This is a great read for kids and adults who like Harry Potter: Magyk is full of adventure and mystery that keeps the pages turning very quickly indeed....more
Taylor has a fear: that her identity will soon be discovered and she will no longer be able to live the peaceful life she has always known. She livesTaylor has a fear: that her identity will soon be discovered and she will no longer be able to live the peaceful life she has always known. She lives on the orangutan reserve on the jungle island of Borneo, which is close to Singapore. Her secret that has been released to the world is that there have been five successful human clones, all teenagers now, but the identities were kept confidential.
Tay knew she was adopted and even that she was a test-tube baby. It did not bother her when she found out two years ago that her parent's best friend, Pam Taylor, was her gene mother, and that she has no father. But now that the news has been released, Taylor is anxious that the media will come chasing after her with unanswerable questions. She even feels strange with her brother, Donny, when he comes home from school for his summer holidays.
But that quickly passes and they fall into their familiar ways and spend an entire Saturday exploring miles of caves and beautiful stalagmites and stalactites. Then, tragedy strikes. While Tay and Donny are in the caves, a forest-fire rages outside, and all the workers of the orangutan refuge, including their parents, are kidnapped by rebels of the Sultan of Kandah. An adult orangutan with exceptional intelligence named Uncle finds the children and helps them travel through miles of jungle and desert. With his guidance, Tay must find her inner strength to reach safety in the face of tragedy and an unknown future.
Taylor Five gives insight to true friendship, happiness and tragedy. I haven't cried this much over a book since I read Where the Red Fern Grows in the fifth grade. It shows great appreciation of one of our closest animal relatives, and makes us question the ethics of science and creation....more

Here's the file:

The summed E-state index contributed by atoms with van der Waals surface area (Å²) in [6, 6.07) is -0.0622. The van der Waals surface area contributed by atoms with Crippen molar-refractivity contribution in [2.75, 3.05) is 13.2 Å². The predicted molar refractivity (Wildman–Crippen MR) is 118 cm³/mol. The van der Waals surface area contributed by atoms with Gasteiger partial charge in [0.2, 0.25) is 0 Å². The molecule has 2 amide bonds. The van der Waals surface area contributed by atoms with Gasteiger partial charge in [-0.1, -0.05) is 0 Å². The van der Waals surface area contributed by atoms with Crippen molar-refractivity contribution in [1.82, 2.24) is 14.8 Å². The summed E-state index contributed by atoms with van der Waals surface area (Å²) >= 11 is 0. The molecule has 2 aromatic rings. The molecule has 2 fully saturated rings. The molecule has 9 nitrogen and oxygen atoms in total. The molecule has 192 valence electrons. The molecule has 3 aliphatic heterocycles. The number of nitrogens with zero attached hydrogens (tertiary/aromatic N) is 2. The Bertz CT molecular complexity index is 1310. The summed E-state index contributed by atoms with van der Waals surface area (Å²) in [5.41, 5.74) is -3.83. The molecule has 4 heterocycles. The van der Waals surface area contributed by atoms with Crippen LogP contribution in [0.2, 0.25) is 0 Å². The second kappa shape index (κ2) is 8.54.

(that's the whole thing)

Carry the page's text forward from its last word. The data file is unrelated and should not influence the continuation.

Wow; how quickly I was sucked into the pages of this book- I only hope I can give it some small amount of justice with a review...
Stephenie Meyer hasWow; how quickly I was sucked into the pages of this book- I only hope I can give it some small amount of justice with a review...
Stephenie Meyer has a true gift for giving her characters emotional depth enough to make you experience their feelings and exuberance with the same intensity they are- you can feel the joy and passion between Bella and Edward when they are together, and their terror when Bella is tracked by the hunter. Yes, this book is full of undying love, but I would not group it in the "romance" category. The emotions run deep enough that even though there is no actual sex involved, it doesn't need to be for the reader to feel Bella and Edward's ardent fervor and adoration for each other. This book is well balanced between love and suspense, and will keep you flipping the pages as fast as you can, only to leave you grasping immediately for "New Moon" after the last page. I don't want to give any spoilers here, but if you are on the fence on whether to read this saga, I want to erase all doubt from you mind- READ IT!...more
**spoiler alert** While this one wasn't quite as good as the previous three, I felt like there were a lot of things in this series that needed wrappin**spoiler alert** While this one wasn't quite as good as the previous three, I felt like there were a lot of things in this series that needed wrapping up, and Stephenie Meyer did a very satisfying job of this. What I needed to happen, happened. A friend of mine mentioned why she though this last book didn't do quite as well- you have to be a mom to really understand the emotion and absolute feelings behind Bella's actions. Of which I understood perfectly. I did watch Stephenie's Amazon interview, and she said she might write something more from Edward's perspective~ looking forward to that if she does! Now I just have to wait my turn for for "The Host" ......more